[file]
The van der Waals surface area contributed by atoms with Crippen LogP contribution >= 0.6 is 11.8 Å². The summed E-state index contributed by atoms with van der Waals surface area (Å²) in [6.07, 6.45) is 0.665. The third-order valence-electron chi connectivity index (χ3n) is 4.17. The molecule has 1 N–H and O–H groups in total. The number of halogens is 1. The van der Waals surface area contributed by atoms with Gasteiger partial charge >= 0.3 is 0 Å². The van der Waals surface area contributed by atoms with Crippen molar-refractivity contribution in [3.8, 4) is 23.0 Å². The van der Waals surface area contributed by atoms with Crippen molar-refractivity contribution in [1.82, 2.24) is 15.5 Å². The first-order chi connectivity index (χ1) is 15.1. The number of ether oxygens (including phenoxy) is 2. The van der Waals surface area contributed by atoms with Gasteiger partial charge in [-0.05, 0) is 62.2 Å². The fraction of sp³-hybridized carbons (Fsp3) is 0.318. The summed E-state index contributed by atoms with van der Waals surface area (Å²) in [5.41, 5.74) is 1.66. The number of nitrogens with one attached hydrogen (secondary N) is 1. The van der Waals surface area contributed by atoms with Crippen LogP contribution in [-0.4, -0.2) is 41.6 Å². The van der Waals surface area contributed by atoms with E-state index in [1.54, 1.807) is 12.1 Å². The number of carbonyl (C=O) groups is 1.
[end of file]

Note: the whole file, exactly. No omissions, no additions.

The van der Waals surface area contributed by atoms with Crippen LogP contribution >= 0.6 is 11.8 Å². The summed E-state index contributed by atoms with van der Waals surface area (Å²) in [6.07, 6.45) is 0.665. The third-order valence-electron chi connectivity index (χ3n) is 4.17. The molecule has 1 N–H and O–H groups in total. The number of halogens is 1. The van der Waals surface area contributed by atoms with Gasteiger partial charge >= 0.3 is 0 Å². The van der Waals surface area contributed by atoms with Crippen molar-refractivity contribution in [3.8, 4) is 23.0 Å². The van der Waals surface area contributed by atoms with Crippen molar-refractivity contribution in [1.82, 2.24) is 15.5 Å². The first-order chi connectivity index (χ1) is 15.1. The number of ether oxygens (including phenoxy) is 2. The van der Waals surface area contributed by atoms with Gasteiger partial charge in [-0.05, 0) is 62.2 Å². The fraction of sp³-hybridized carbons (Fsp3) is 0.318. The summed E-state index contributed by atoms with van der Waals surface area (Å²) in [5.41, 5.74) is 1.66. The number of nitrogens with one attached hydrogen (secondary N) is 1. The van der Waals surface area contributed by atoms with Crippen LogP contribution in [-0.4, -0.2) is 41.6 Å². The van der Waals surface area contributed by atoms with E-state index in [1.54, 1.807) is 12.1 Å². The number of carbonyl (C=O) groups is 1.